On my recent visit to Israel, the big new “fact on the ground” was the fence/wall/barrier, being constructed by the Sharon government through the West Bank. It’s very visible in lots of places, and it’s hard to imagine a way of breaching such a massive barrier, certainly not one accessible to an individual carrying a gun or bomb.
But, as recent court judgements from both the Israeli High Court and the International Court of Justice have shown, the very effectiveness of the barrier as a defence undermines any defensive justification for any route other than the 1967 border. It’s clear now, that Israel is in a position to safely withdraw its forces to that border, while running very little risk of attack.
Hence, the justification for any substantial deviation can only be the right of conquest, backed up by Versailles-style claims for revenge/reparations for past aggressions. Admission of such a claim by the international community would represent a recipe for endless revanchist wars. Not surprisingly, Sharon’s government has got nowhere in terms of international recognition for the legitimacy of the barrier or its attempts to annex parts of the West Bank.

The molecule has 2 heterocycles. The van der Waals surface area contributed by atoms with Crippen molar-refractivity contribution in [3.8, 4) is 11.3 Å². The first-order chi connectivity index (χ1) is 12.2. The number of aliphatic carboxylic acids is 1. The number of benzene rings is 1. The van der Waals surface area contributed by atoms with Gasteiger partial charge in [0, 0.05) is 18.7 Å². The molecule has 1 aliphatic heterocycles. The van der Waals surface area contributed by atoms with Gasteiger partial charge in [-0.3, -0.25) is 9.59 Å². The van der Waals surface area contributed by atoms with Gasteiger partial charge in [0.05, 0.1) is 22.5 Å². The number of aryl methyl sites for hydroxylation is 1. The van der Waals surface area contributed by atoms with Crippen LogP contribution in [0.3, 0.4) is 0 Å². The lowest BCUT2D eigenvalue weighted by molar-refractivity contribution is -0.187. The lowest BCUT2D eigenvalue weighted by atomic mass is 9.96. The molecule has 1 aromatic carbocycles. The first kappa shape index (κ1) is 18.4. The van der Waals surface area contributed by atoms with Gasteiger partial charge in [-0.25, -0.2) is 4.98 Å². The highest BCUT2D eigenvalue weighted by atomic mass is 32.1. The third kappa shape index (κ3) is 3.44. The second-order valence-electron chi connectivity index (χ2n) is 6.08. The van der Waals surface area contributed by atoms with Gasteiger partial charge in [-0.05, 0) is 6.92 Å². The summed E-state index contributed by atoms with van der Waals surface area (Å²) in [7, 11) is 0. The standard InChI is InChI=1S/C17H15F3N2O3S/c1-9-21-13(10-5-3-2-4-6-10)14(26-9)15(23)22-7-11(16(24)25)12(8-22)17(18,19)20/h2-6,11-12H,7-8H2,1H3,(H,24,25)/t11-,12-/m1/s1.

Given Arafat’s miserable record of failure as a negotiating partner, I imagine a more realistic Israeli government could get away with some unilateral border adjustments, roughly along the lines of the Clinton-Barak plan, presented to the world community and the Palestinians as a fait accompli. But Sharon is a mirror-image of Arafat – always trying to get a bit more than the most that is feasible. Only when the Americans decide to ostracise him, as they’ve already done to Arafat, will there be any prospect of a realistic Israeli policy.
Even a separation exactly on the lines of the 1967 border would cause significant dislocation for the Palestinians, many of whom have come to depend on relatively menial jobs in Israel (though my very unscientific impression is that the amount of such border-crossing employment has already declined a lot). But given the history of the last decade or so, it’s hard to see how economic integration can persist without peace.
fn1. There remains a possibility of rocket attacks, but these have been kept under control in other border regions through a variety of methods, notably including the threat of instant retaliation.
fn2. There is a chance that the Israeli electorate will dump him. But the complexities of the system seem to make such an outcome implausible.